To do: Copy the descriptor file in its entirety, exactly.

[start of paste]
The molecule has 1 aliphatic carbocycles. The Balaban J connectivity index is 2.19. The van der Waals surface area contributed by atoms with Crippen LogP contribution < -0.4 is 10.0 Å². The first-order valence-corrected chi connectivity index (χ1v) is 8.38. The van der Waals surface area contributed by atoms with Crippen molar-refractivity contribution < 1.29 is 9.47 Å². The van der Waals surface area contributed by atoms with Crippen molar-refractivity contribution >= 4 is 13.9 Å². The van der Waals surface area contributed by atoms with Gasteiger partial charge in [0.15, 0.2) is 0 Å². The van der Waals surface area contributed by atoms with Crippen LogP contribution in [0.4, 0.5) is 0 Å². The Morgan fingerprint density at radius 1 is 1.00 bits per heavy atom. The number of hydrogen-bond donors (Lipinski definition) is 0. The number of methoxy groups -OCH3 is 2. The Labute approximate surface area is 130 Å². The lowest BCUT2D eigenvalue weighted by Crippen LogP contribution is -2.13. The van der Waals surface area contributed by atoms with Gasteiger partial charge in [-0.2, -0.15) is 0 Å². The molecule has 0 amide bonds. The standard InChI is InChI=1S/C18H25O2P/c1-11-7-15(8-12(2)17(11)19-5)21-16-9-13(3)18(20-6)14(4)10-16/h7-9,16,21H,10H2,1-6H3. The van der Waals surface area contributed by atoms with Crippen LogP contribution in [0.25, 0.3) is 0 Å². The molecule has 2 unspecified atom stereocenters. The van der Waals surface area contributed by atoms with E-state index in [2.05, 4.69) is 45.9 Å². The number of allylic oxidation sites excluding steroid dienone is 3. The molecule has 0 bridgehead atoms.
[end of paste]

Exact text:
The molecule has 1 aliphatic carbocycles. The Balaban J connectivity index is 2.19. The van der Waals surface area contributed by atoms with Crippen LogP contribution < -0.4 is 10.0 Å². The first-order valence-corrected chi connectivity index (χ1v) is 8.38. The van der Waals surface area contributed by atoms with Crippen molar-refractivity contribution < 1.29 is 9.47 Å². The van der Waals surface area contributed by atoms with Crippen molar-refractivity contribution >= 4 is 13.9 Å². The van der Waals surface area contributed by atoms with Gasteiger partial charge in [0.15, 0.2) is 0 Å². The van der Waals surface area contributed by atoms with Crippen LogP contribution in [0.4, 0.5) is 0 Å². The Morgan fingerprint density at radius 1 is 1.00 bits per heavy atom. The number of hydrogen-bond donors (Lipinski definition) is 0. The number of methoxy groups -OCH3 is 2. The Labute approximate surface area is 130 Å². The lowest BCUT2D eigenvalue weighted by Crippen LogP contribution is -2.13. The van der Waals surface area contributed by atoms with Gasteiger partial charge in [-0.2, -0.15) is 0 Å². The molecule has 0 amide bonds. The standard InChI is InChI=1S/C18H25O2P/c1-11-7-15(8-12(2)17(11)19-5)21-16-9-13(3)18(20-6)14(4)10-16/h7-9,16,21H,10H2,1-6H3. The van der Waals surface area contributed by atoms with Crippen LogP contribution in [0.25, 0.3) is 0 Å². The molecule has 2 unspecified atom stereocenters. The van der Waals surface area contributed by atoms with E-state index in [2.05, 4.69) is 45.9 Å². The number of allylic oxidation sites excluding steroid dienone is 3. The molecule has 0 bridgehead atoms.